The case concerned acknowledged breaches of the Anti-Money Laundering and Countering Financing of Terrorism Act 2009 (Act) by TSB Bank Limited (TSB). These breaches gave rise to civil liability; accordingly, the Reserve Bank of New Zealand (RBNZ) and TSB sought an order from the High Court to impose an agreed penalty of $3.85 million. The Court concluded that TSB was entitled to a greater discount on the total penalty for cooperation and early admission, and reduced the penalty to $3.5 million.
This was the first civil proceedings taken by the RBNZ under the Act. The decision provides valuable guidance not just for future judgements but also for negotiations between reporting entities and the AML/CFT supervisors.
In this article, we provide a brief overview of some of requirements of the Act and discuss the above decision. If you would like to read the case, a copy can be found here.
Anti-Money Laundering and Countering of Financing and Terrorism Act
The Act came into full force on 30 June 2013. The purpose of the Act is to detect and deter money laundering and the financing of terrorism, to maintain and enhance New Zealand’s international reputation, and to contribute to public confidence in the financial system. To facilitate this, the Act imposes certain requirements on ‘reporting entities’. In brief, reporting entities are generally businesses that manage financial transactions on behalf of clients (such as financial institutions and real estate businesses). Some of the Act’s requirements include:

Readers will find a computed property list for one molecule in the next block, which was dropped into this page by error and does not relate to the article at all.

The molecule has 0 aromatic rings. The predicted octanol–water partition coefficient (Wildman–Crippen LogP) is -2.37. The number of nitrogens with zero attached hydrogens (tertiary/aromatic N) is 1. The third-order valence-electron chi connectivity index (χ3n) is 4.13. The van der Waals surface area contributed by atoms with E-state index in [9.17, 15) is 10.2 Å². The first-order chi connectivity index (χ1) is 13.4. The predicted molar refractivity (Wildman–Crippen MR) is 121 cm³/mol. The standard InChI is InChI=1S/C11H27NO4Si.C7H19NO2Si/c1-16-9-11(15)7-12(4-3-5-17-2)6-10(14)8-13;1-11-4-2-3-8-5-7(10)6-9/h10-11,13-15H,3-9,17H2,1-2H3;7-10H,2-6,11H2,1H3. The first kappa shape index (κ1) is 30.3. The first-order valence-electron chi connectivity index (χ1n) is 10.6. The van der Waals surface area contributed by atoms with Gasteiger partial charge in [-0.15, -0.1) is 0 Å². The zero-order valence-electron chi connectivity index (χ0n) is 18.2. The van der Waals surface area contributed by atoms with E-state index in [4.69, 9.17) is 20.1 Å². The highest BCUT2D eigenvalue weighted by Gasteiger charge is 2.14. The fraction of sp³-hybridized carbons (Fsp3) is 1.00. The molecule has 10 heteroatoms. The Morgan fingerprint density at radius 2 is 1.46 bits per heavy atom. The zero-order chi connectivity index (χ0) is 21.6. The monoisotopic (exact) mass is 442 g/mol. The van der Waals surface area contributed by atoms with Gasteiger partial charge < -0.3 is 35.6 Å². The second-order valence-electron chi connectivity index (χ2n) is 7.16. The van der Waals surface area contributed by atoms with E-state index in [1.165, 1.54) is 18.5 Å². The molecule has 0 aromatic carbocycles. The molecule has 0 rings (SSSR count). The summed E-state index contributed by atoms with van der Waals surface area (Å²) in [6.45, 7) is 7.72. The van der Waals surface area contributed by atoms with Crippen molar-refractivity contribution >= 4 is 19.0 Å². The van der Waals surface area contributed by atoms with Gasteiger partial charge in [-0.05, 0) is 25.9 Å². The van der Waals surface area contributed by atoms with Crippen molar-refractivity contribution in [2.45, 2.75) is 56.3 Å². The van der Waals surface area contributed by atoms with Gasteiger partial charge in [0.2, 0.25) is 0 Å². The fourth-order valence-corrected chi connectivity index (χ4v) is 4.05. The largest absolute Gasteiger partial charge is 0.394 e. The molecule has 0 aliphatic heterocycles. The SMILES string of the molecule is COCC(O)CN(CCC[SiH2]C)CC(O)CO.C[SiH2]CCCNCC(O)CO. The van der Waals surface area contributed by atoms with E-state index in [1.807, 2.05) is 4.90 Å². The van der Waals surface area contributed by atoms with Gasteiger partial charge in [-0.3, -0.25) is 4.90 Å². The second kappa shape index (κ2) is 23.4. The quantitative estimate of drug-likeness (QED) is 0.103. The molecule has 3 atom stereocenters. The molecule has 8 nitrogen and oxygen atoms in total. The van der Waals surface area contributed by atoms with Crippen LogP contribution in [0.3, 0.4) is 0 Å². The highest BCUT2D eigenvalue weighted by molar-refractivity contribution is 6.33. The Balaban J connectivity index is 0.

- conducting customer due diligence;
- keeping proper records of transactions, customers and suspicious activity reports;
- reporting suspicious activity;
- conducting and reviewing risk assessments for all regulated aspects of their business; and
- maintaining adequate and effective systems for a complete and regularly reviewed compliance programme (AML/CFT programme).
The AML/CFT supervisors – RBNZ being one of the three – are tasked with monitoring, investigating, and enforcing reporting entities’ compliance with the Act’s requirements. If a reporting entity fails to comply with any such requirement, the relevant AML/CFT supervisor may take a range of actions, including issuing a formal warning and applying to the Court for a pecuniary penalty.
The Act specifies certain pecuniary penalties can be imposed depending on the nature of the breach, being a maximum of either $100,000 or $200,000 for an individual, or $1,000,000 or $2,000,000 for a body corporate or partnership. These penalties are calculated on a per breach basis, and can cumulate where there are multiple breaches.
Reserve Bank of New Zealand v TSB Bank Limited
TSB is a New Zealand owned bank, it provides retail banking in New Zealand and operated a realty business up until 22 October 2020. At the time of the proceedings, TSB was a reporting entity for both its banking services and its realty operations up until 22 October 2020. TSB was therefore subject to the requirements of the Act.
In the proceedings, there was no suggestion that TSB was involved in financing terrorism, money laundering or was intentionally failing to comply with the Act. Rather, the case was concerned with aspects of TSB’s risk assessment and AML/CFT Programme being inadequate and not being reviewed when they should have been. TSB admitted to the following breaches: